N80 vs. F100, Do I really need to spend twice as much??

Discussion in '35mm Cameras' started by ds, Sep 17, 2004.

  1. ds

    ds Guest

    Ok I've been doing my research and about to drop a small chunk of
    change to upgrade my 35mm equip to an AF system.

    The big question I keep coming back to is "Do I really need to spend
    twice as much for for the F100?" I've been weighing out several
    different things to cause my indecision.

    Keep in mind that I've been shooting with two Minolta x700's for about
    10 years, so moving to a new AF system is gonna be a huge jump as far
    as cameras go. X700's are pretty damn basic, and totally manual.

    N80/F100 diff's i'm ok with:
    -I'm fine with less frames per second. I'm not a sports shooter so
    don't need it to pop off that quik.
    -Metering seems to be comparable, little less low light sensitivity in
    the N80 but i think i can handle it.
    -I'm ok with the non-AF lens incompatibility. I don't plan on using
    non-AF lenses with it anyway.

    Things that kinda suck:
    - 92% viewfinder coverage over 96% for the F100
    - cheaper build quality
    - uhh, what else really?

    Could I get some opinions from some Nikon users out there? I'm really
    having trouble deciding, and I just don't want to sell myself short in
    the long run by geting the N80. I'll be running a moderate amount of
    film through it but I do shoot a lot in 6x7-4x5 too so it won't get
    beaten to the extent that maybe some sports or travel shooters might
    put it through.

    thanks in advance for all your replies.
     
    ds, Sep 17, 2004
    #1
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  2. ds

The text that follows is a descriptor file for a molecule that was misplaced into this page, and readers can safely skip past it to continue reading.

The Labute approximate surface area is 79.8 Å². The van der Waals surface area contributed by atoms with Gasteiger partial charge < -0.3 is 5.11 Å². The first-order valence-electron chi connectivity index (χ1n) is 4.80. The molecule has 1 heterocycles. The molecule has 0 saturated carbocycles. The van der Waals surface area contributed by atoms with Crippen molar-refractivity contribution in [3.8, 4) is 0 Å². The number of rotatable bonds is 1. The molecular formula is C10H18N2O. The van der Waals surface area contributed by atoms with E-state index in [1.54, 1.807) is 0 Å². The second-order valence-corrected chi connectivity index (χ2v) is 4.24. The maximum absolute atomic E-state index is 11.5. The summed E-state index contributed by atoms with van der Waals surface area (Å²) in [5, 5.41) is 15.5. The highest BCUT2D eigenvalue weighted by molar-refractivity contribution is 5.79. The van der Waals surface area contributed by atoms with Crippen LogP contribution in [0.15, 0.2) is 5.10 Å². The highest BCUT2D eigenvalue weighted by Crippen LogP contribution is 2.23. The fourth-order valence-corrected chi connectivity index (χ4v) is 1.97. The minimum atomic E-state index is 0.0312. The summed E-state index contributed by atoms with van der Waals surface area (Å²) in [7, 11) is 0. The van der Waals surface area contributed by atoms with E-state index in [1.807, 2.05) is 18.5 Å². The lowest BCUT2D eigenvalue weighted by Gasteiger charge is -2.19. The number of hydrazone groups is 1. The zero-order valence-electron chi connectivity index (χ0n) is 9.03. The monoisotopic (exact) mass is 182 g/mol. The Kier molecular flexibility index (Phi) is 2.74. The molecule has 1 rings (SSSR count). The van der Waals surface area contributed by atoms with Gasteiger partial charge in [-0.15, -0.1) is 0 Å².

Joseph Kewfi Guest

    The big question I keep coming back to is "Do I really need to spend
    Buy the F80 and put the change into glass. Don't put all your eggs in one
    basket e.g F100.
     
    Joseph Kewfi, Sep 17, 2004
    #2
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  3. ds

    DGENR8 Guest

    Hi ds,

    I own both and can say that, unless you require super-fast auto-focus
    (which the F100 offers over the F80), and higher flash sync speed (250
    v's 125), there's no real reason to spend the extra dollars.

    My F80 see's some less than tender treatment and it has never missed a
    beat, so I have no issues with the build quality, and appreciate the
    lighter weight on occassion.

    Also, the built-in flash of the F80 will come in very handy on more
    occassions than you may realise, and the on-demand grid lines in the
    viewfinder, (which I permenantly have on).

    Both are awesome cameras.

    Cheers,
     
    DGENR8, Sep 17, 2004
    #3
  4. ds

    Thomas Guest

    Ok I've been doing my research and about to drop a small chunk of
    [.....]

    The main difference is that the F100 is a Pro camera, ie it is built like a
    tank and weighs the same too. Unless your camera is going to be subject to
    harsh treatment, or you plan on shooting a dozen rolls of film a day, save
    your cash and get the F80. The only feature extra I can think of is
    Automatic Bracketing.
    Personally I would get yourself a used F90X. You can pick one up for about
    200 quid now.
     
    Thomas, Sep 17, 2004
    #4
  5. ds